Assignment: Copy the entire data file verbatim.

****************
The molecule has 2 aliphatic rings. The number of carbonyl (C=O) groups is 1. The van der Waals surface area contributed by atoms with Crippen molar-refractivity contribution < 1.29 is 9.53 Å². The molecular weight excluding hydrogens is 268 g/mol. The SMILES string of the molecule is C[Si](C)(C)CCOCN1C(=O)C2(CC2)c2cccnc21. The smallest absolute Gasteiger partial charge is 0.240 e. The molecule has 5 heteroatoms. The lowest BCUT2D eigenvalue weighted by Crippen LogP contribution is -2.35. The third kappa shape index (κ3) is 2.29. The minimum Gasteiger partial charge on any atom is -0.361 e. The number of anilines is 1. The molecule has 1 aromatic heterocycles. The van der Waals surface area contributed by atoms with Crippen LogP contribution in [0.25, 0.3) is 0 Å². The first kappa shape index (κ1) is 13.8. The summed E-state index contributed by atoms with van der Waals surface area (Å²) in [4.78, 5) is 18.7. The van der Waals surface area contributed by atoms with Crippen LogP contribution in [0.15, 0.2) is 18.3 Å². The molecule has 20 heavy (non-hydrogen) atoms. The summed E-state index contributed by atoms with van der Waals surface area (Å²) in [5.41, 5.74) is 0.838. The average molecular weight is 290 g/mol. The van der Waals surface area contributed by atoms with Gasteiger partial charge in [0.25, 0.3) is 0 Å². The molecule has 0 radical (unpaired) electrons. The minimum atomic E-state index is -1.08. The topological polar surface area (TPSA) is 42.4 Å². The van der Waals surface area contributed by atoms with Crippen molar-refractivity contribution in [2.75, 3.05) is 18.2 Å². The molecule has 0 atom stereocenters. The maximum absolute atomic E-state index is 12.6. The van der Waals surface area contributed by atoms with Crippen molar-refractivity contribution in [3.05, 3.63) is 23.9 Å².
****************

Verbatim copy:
The molecule has 2 aliphatic rings. The number of carbonyl (C=O) groups is 1. The van der Waals surface area contributed by atoms with Crippen molar-refractivity contribution < 1.29 is 9.53 Å². The molecular weight excluding hydrogens is 268 g/mol. The SMILES string of the molecule is C[Si](C)(C)CCOCN1C(=O)C2(CC2)c2cccnc21. The smallest absolute Gasteiger partial charge is 0.240 e. The molecule has 5 heteroatoms. The lowest BCUT2D eigenvalue weighted by Crippen LogP contribution is -2.35. The third kappa shape index (κ3) is 2.29. The minimum Gasteiger partial charge on any atom is -0.361 e. The number of anilines is 1. The molecule has 1 aromatic heterocycles. The van der Waals surface area contributed by atoms with Crippen LogP contribution in [0.25, 0.3) is 0 Å². The first kappa shape index (κ1) is 13.8. The summed E-state index contributed by atoms with van der Waals surface area (Å²) in [4.78, 5) is 18.7. The van der Waals surface area contributed by atoms with Crippen LogP contribution in [0.15, 0.2) is 18.3 Å². The molecule has 20 heavy (non-hydrogen) atoms. The summed E-state index contributed by atoms with van der Waals surface area (Å²) in [5.41, 5.74) is 0.838. The average molecular weight is 290 g/mol. The van der Waals surface area contributed by atoms with Gasteiger partial charge in [0.25, 0.3) is 0 Å². The molecule has 0 radical (unpaired) electrons. The minimum atomic E-state index is -1.08. The topological polar surface area (TPSA) is 42.4 Å². The van der Waals surface area contributed by atoms with Crippen molar-refractivity contribution in [2.75, 3.05) is 18.2 Å². The molecule has 0 atom stereocenters. The maximum absolute atomic E-state index is 12.6. The van der Waals surface area contributed by atoms with Crippen molar-refractivity contribution in [3.05, 3.63) is 23.9 Å².